"Like the average fan of RPGs, I typically do not look back on my years in high school with fondness. So when Atlus began showing trailers of Persona 3, the most recent spin-off in the ever edgy Shin Megami Tensei series, I was obviously skeptical of the unusual format in which the player equally divides his or her time between school work and dungeon-crawling. I mean, this is the same series that had tried to revive Hitler; how did we go from that to sleeping through Engli..."
Like the average fan of RPGs, I typically do not look back on my years in high school with fondness. So when Atlus began showing trailers of Persona 3, the most recent spin-off in the ever edgy Shin Megami Tensei series, I was obviously skeptical of the unusual format in which the player equally divides his or her time between school work and dungeon-crawling. I mean, this is the same series that had tried to revive Hitler; how did we go from that to sleeping through English class?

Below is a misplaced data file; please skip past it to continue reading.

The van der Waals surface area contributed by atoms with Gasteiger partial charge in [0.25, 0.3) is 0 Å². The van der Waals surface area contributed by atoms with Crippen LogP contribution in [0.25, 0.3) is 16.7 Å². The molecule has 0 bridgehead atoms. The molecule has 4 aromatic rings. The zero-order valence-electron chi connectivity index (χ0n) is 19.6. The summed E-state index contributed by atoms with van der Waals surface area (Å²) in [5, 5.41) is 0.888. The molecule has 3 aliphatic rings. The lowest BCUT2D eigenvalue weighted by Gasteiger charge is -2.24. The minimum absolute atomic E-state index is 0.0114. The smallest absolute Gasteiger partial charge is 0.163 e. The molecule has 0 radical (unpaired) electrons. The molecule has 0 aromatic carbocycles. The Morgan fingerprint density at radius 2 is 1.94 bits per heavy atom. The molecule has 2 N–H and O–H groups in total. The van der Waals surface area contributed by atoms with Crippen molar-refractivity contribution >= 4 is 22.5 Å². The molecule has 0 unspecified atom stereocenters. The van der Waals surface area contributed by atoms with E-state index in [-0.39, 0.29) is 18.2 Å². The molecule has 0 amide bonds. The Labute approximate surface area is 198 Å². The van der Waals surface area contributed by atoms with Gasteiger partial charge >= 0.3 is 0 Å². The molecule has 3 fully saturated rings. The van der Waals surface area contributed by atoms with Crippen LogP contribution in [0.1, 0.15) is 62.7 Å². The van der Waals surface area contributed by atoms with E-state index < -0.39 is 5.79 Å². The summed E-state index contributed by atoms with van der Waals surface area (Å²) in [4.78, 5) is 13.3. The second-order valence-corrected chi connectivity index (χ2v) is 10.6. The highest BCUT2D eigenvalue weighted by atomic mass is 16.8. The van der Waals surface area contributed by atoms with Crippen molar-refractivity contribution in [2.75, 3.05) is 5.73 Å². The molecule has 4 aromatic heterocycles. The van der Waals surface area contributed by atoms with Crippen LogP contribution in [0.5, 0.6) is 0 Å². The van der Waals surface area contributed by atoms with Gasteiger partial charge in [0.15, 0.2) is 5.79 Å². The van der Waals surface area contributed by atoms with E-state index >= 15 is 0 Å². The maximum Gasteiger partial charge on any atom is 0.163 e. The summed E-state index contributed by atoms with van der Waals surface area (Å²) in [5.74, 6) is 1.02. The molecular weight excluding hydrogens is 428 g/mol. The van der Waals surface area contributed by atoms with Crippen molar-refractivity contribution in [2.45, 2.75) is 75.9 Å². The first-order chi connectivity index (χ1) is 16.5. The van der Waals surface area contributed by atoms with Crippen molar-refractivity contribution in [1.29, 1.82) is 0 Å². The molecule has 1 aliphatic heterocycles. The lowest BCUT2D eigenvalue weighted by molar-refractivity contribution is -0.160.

I doubt I was alone in wondering why anyone would want to relive the angst, social awkwardness, and sexual frustration of their adolescent years, but it turns out that my apprehension was completely unfounded. The whole dungeon crawling juxtaposed with school work thing, with some free time to hang out with classmates in between, works together so well that at no moment did the two genres ever conflict. The characters are genuinely likable, the combat satisfying, and the whole experience unified by an underlying theme of companionship as the defining quality of the human condition. The result is a sublimely brilliant mix of compelling narrative and intuitive dungeon grinding; an RPG that single-handedly redeems the genre for the past eight years of mediocre story telling and asinine gameplay.
Apparently I wasn't alone in this conclusion since Persona 3 has been the most successful of the Megten games released stateside. So successful in fact, that Atlus USA has given us the gaming equivalent of oral sex by localizing Persona 3: FES.